The #Emmys award winner for Best Actress in a Dramatic Series (The Good Wife) has frequently spoken out about her positive experiences with Waldorf education. Below is one of her many comments:
“The first time I understood the benefit of a Waldorf education was my first week in college. Students around me were flipping out because they were afraid of writing papers. At High Mowing [Waldorf School], we had at least ten pages to write every night. It was such a big part of our education that I was very confident in my writing. We had to analyze each scene, then write the analysis. I still have my ‘Faust’ main lesson book with me. When I wrote about it, I was able to expand my thinking and make it my own. That’s what’s so wonderful about Waldorf education. You’re exposed to all these different ideas. But you’re never given one view on it. You’re encouraged to think as an individual.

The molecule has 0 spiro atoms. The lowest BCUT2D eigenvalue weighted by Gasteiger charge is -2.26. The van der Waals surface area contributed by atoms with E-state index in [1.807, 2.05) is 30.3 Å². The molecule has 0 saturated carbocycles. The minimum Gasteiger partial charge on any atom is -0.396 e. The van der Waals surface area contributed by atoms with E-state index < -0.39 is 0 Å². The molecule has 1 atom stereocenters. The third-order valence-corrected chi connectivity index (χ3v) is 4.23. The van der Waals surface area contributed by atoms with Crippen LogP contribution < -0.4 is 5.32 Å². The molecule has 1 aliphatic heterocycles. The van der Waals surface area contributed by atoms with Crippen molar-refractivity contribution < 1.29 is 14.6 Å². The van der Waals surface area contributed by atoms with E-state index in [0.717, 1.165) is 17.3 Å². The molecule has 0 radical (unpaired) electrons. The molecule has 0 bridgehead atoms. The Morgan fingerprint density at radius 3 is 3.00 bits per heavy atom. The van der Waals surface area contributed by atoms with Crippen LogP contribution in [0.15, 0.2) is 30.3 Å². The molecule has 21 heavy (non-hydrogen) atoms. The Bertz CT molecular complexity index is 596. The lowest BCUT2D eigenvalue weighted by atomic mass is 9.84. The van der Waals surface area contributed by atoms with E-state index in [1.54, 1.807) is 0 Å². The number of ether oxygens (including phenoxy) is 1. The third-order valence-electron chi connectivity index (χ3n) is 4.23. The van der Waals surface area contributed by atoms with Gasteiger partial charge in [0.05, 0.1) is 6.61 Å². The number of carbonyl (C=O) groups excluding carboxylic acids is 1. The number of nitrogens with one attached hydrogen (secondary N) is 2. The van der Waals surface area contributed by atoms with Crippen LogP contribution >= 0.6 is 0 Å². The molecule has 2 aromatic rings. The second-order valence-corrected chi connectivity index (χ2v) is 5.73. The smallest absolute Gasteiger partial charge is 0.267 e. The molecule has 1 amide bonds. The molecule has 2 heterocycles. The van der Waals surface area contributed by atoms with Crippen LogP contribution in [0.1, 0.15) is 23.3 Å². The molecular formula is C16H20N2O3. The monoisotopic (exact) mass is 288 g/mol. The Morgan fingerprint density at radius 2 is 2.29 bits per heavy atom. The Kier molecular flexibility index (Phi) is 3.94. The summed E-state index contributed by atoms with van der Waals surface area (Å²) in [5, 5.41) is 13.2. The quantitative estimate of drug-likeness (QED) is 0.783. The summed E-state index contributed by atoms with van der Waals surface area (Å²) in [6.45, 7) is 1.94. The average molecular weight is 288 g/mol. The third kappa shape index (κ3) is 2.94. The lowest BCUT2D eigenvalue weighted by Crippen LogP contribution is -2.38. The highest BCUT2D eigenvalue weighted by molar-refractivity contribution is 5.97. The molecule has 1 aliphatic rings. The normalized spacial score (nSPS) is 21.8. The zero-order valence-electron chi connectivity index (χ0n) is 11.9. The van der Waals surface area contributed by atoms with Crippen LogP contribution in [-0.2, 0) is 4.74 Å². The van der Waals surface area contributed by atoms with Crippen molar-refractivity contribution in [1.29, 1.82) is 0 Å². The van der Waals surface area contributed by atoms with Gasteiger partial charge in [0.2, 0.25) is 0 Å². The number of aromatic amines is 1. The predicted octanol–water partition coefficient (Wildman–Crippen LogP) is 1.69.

Dante’s ‘Inferno,’ that was another thing. I did a six-foot painting of all the stages in the Inferno – it took three and a half weeks. That’s how I understood every character in the book. It allows you to see things visually and not just intellectually, and without that, I don’t think I could be a good actress.
When I get a script, it’s my job to interpret that script. I do it exactly as I would have to do a main lesson book. I envision a character completely separate from the script and I make her my own. Then I return to the script and put her into it. That way I create my own character, and the feedback from directors is always “that was very interesting.” It might not be their interpretation, but they’re interested. I think that’s one of the greatest gifts of Waldorf education, that if you do the inner work, and you make a choice, that choice is valid. I think that comes from this whole culture of making you feel comfortable in the world and learning that being an individual is a wonderful thing.”
— Excerpted from Learning to Learn, Waldorf Alumni Reflections, a publication of the Association of Waldorf Schools of North America (AWSNA)